How are you measured on your productivity? — I have my own business, so my productivity is based on results, how much I sell and also I tend to stay focused every day, and don’t let home distractions get in the way of my daily work for my business.
How frequently do you go for additional training? – Probably every quarter – taking classes via things like Uconn conferences every winter, reading A LOT on my own via design books and plant references, reading a lot of blogs and college resource/reference databases on plants. There are so many plants out there – you could learn one every single day and still not know them all by the time you die! Seriously, it is almost like being a doctor having to know about all the diseases out there – the list is endless. I took a 2-year Horticulture degree first, then gained good experience at nurseries, then went off on my own to do designs, then took the MASTER GARDENER program and I attend a lot of sessions at The CT Horticultural Society (FREE TO STUDENTS, CHECK IT OUT: WWW.CTHORT.ORG) and through other hort organizations and go to lots of big garden shows.
What skills do you use in your job that would surprise people? – This is a tough one to answer, I guess for me, surprising is that I had to learn how to hitch a big trailer to my big truck and how to unload materials from it and as a woman, some of my friends are surprised when they see me show up using equipment or power tools – this field of horticulture is expanding in the woman world, lots of women run big equipment for install jobs now, where years ago, it was mostly men contractors out there. So if you are female, do not let that stop you! It is an equal opportunity hort world!
What am I learning now that will be helpful for me in this career field? –– Technology. There are so many new gadgets coming out – all the apps now for iPhones really help to quickly reference information about plants, bugs on plants, diseases on plants, and tools like the color wheel app that may be used to select beautiful color combinations for your garden designs, I believe you – the younger generation of students – will be the ones teaching us older hort people because you are faster at learning the technology than we are! Landscape programs are really useful too. I just loaded the Square Up program in seconds the other night to accept credit cards when I sell plants at farmers markets for example, the technology moves at warp speeds, keeping up with it is the latest new thing I’m learning.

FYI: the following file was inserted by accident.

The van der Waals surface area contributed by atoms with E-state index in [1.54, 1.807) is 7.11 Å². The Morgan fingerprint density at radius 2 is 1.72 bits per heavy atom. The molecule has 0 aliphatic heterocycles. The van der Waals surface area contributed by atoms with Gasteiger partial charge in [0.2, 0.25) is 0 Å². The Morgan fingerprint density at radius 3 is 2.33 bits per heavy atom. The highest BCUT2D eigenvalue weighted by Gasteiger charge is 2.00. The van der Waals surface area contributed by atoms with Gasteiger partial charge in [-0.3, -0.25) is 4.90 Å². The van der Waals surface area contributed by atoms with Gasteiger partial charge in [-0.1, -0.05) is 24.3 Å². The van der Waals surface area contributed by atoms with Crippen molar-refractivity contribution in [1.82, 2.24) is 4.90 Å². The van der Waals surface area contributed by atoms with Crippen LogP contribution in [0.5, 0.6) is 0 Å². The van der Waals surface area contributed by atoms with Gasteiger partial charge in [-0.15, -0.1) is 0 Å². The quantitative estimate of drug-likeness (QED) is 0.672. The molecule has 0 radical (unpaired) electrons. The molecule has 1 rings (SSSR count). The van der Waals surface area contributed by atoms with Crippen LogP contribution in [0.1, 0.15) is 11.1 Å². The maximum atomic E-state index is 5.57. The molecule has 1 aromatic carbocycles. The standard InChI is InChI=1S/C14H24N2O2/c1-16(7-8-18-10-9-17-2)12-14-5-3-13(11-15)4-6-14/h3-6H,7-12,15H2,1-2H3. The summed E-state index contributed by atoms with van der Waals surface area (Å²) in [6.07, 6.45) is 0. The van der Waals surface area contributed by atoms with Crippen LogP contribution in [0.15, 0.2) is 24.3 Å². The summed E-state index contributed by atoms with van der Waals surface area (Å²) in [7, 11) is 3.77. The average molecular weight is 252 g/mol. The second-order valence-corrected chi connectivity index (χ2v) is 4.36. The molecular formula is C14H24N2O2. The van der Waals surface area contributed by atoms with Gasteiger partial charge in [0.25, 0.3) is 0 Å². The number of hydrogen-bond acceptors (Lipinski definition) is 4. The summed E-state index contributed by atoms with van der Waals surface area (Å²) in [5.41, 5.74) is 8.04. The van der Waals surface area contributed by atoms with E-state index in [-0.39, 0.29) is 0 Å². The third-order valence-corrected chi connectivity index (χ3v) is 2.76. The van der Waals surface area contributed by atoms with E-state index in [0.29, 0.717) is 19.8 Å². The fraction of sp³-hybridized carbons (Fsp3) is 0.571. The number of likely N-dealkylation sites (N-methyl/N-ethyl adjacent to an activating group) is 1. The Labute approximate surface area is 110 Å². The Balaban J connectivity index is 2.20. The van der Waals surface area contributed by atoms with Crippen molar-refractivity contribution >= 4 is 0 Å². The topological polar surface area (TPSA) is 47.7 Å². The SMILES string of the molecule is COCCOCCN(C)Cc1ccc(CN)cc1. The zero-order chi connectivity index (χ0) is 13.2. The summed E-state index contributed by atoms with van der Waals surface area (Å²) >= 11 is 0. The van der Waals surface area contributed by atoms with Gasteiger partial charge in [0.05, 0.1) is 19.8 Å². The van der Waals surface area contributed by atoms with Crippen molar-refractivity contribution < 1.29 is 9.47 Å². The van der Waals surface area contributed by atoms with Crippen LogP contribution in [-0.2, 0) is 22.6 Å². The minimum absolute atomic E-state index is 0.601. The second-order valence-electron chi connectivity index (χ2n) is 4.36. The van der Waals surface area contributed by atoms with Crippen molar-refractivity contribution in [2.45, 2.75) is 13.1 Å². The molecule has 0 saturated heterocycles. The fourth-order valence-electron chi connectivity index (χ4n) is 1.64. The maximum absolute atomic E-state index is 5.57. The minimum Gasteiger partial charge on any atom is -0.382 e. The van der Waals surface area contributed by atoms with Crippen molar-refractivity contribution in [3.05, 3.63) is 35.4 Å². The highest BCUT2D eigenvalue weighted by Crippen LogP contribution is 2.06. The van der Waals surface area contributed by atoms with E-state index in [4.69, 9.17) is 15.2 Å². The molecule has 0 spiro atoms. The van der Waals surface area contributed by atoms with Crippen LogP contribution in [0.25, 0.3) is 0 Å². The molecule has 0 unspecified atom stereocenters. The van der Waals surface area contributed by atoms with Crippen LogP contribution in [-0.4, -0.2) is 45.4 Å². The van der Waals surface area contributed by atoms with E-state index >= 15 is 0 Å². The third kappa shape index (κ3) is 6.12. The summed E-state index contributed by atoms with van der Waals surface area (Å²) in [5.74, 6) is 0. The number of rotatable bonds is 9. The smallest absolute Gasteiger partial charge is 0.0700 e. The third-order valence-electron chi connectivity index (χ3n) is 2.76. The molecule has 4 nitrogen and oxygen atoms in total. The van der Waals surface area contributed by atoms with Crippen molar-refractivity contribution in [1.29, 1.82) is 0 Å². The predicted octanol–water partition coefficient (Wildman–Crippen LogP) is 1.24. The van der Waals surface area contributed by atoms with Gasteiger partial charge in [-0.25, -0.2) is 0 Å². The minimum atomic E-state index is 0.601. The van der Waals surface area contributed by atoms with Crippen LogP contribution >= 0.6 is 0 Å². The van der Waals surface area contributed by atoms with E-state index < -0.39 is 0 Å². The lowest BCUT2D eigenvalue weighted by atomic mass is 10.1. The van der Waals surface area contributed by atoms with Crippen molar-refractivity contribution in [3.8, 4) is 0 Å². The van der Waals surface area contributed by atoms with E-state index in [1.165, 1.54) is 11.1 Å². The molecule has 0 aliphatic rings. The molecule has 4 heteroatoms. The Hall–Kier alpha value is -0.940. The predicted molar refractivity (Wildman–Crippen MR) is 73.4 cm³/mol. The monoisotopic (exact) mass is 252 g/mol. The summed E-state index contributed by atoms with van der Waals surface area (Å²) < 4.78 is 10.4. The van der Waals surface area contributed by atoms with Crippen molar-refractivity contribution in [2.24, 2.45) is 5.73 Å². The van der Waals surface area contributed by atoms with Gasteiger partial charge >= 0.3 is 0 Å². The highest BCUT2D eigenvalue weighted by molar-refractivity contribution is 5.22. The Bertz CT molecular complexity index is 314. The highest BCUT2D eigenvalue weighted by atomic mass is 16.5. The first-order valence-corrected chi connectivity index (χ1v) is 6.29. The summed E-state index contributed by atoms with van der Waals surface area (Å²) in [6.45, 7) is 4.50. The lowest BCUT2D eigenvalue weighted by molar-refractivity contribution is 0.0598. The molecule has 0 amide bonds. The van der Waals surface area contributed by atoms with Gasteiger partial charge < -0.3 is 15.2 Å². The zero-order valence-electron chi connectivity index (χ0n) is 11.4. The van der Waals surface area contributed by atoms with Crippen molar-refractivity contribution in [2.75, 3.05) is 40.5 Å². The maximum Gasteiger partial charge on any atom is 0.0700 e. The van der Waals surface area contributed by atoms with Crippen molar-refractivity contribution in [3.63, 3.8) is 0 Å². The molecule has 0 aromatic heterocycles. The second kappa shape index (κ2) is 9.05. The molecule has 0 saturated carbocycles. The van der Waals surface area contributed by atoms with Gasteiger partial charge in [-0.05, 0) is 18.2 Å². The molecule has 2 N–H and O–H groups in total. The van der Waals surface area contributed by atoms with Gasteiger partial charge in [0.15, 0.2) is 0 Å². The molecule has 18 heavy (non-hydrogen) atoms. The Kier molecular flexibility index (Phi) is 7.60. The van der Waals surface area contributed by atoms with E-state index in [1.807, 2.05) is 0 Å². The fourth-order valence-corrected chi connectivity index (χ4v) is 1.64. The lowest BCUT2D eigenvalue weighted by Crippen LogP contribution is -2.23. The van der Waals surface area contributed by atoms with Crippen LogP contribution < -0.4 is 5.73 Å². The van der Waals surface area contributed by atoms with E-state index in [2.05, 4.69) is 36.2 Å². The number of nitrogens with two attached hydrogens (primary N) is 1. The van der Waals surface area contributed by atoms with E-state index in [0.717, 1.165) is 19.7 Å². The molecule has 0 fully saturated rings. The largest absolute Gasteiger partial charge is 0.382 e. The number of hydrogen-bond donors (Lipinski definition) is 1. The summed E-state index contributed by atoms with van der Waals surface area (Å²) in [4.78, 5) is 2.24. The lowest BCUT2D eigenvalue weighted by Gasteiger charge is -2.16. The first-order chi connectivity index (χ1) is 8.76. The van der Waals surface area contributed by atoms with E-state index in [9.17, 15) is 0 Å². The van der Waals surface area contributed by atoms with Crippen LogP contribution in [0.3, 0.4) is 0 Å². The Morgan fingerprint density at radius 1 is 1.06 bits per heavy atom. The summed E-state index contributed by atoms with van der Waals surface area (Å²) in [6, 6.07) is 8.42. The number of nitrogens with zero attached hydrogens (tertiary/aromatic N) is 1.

What can happen should you make a mistake? — Harmful plants such as invasive can be a big problem if planted in someone’s yard, you have to know if a plant can creep and literally take over the whole landscape – that could be a big issue. Also, Call Before You Dig, warning clients of proper procedures before they plant is critical. Knowing your limitations and expertise, knowing how to direct clients to specialists in certain aspects of landscaping, such as hardscapes, paver, building materials, for example. If you make a mistake, someone can get hurt so do your research first and advise appropriate to your clients. Design does have risks, especially if there are building materials, ground problems in the area, water runoff to rivers is critical, you have to know if you could pollute a water source with fertilizers or underground pipes, stuff like that.
Do you have any security/safety measures in place? — I don’t handle installations so my risk is limited. If I had a crew, I would get the appropriate insurance and licensing. It is critical to protect yourself in the event someone gets hurt on the job, etc.
Cathy Testa Career Fair Hort and Plant World PDF File. For the complete presentation, contact Cathy Testa at firstname.lastname@example.org or 860-977-9473. Written by Cathy Testa